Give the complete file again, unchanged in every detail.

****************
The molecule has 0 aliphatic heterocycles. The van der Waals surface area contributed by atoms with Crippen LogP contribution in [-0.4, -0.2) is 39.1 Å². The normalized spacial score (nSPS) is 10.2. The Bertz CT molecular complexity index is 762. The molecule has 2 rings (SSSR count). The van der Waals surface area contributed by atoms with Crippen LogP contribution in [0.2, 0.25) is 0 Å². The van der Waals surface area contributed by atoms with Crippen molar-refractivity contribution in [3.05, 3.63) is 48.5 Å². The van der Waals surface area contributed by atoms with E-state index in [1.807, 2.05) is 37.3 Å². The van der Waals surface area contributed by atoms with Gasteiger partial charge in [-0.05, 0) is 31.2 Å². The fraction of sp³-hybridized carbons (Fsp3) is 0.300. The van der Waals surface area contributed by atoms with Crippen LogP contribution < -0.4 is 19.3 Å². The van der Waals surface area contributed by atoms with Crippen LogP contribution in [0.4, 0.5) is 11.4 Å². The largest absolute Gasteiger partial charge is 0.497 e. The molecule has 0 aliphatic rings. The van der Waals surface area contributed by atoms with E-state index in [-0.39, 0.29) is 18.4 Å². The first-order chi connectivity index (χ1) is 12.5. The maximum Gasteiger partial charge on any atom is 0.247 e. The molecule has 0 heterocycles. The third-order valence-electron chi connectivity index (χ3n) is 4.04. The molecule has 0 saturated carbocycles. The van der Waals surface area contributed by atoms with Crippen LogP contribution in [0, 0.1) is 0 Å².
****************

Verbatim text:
The molecule has 0 aliphatic heterocycles. The van der Waals surface area contributed by atoms with Crippen LogP contribution in [-0.4, -0.2) is 39.1 Å². The normalized spacial score (nSPS) is 10.2. The Bertz CT molecular complexity index is 762. The molecule has 2 rings (SSSR count). The van der Waals surface area contributed by atoms with Crippen LogP contribution in [0.2, 0.25) is 0 Å². The van der Waals surface area contributed by atoms with Crippen molar-refractivity contribution in [3.05, 3.63) is 48.5 Å². The van der Waals surface area contributed by atoms with E-state index in [1.807, 2.05) is 37.3 Å². The van der Waals surface area contributed by atoms with Gasteiger partial charge in [-0.05, 0) is 31.2 Å². The fraction of sp³-hybridized carbons (Fsp3) is 0.300. The van der Waals surface area contributed by atoms with Crippen LogP contribution < -0.4 is 19.3 Å². The van der Waals surface area contributed by atoms with Crippen LogP contribution in [0.4, 0.5) is 11.4 Å². The largest absolute Gasteiger partial charge is 0.497 e. The molecule has 0 aliphatic rings. The van der Waals surface area contributed by atoms with E-state index in [-0.39, 0.29) is 18.4 Å². The first-order chi connectivity index (χ1) is 12.5. The maximum Gasteiger partial charge on any atom is 0.247 e. The molecule has 0 heterocycles. The third-order valence-electron chi connectivity index (χ3n) is 4.04. The molecule has 0 saturated carbocycles. The van der Waals surface area contributed by atoms with Crippen LogP contribution in [0, 0.1) is 0 Å².